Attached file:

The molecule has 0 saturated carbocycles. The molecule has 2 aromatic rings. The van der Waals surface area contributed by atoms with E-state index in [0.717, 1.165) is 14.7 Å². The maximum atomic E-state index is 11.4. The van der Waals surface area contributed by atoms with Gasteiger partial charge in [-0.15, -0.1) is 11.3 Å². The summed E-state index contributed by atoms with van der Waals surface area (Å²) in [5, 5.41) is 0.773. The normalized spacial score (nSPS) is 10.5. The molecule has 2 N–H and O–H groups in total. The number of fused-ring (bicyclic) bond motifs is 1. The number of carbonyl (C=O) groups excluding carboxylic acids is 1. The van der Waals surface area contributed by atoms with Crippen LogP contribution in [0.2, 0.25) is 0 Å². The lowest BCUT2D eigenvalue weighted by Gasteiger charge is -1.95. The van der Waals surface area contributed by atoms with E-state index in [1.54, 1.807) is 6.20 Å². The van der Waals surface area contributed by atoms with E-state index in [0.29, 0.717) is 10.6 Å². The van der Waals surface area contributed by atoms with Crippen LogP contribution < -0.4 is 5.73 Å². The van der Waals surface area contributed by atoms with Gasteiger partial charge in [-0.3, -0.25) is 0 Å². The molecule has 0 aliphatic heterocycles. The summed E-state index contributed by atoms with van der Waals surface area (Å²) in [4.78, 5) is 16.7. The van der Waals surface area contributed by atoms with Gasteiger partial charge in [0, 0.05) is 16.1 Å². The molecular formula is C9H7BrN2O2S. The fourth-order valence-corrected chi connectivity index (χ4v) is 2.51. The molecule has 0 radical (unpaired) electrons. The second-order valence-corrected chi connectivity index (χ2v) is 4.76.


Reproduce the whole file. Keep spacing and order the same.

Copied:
The molecule has 0 saturated carbocycles. The molecule has 2 aromatic rings. The van der Waals surface area contributed by atoms with E-state index in [0.717, 1.165) is 14.7 Å². The maximum atomic E-state index is 11.4. The van der Waals surface area contributed by atoms with Gasteiger partial charge in [-0.15, -0.1) is 11.3 Å². The summed E-state index contributed by atoms with van der Waals surface area (Å²) in [5, 5.41) is 0.773. The normalized spacial score (nSPS) is 10.5. The molecule has 2 N–H and O–H groups in total. The number of fused-ring (bicyclic) bond motifs is 1. The number of carbonyl (C=O) groups excluding carboxylic acids is 1. The van der Waals surface area contributed by atoms with Crippen LogP contribution in [0.2, 0.25) is 0 Å². The lowest BCUT2D eigenvalue weighted by Gasteiger charge is -1.95. The van der Waals surface area contributed by atoms with E-state index in [1.54, 1.807) is 6.20 Å². The van der Waals surface area contributed by atoms with E-state index in [0.29, 0.717) is 10.6 Å². The van der Waals surface area contributed by atoms with Crippen LogP contribution < -0.4 is 5.73 Å². The van der Waals surface area contributed by atoms with Gasteiger partial charge in [-0.3, -0.25) is 0 Å². The molecule has 0 aliphatic heterocycles. The summed E-state index contributed by atoms with van der Waals surface area (Å²) in [4.78, 5) is 16.7. The van der Waals surface area contributed by atoms with Gasteiger partial charge in [0, 0.05) is 16.1 Å². The molecular formula is C9H7BrN2O2S. The fourth-order valence-corrected chi connectivity index (χ4v) is 2.51. The molecule has 0 radical (unpaired) electrons. The second-order valence-corrected chi connectivity index (χ2v) is 4.76.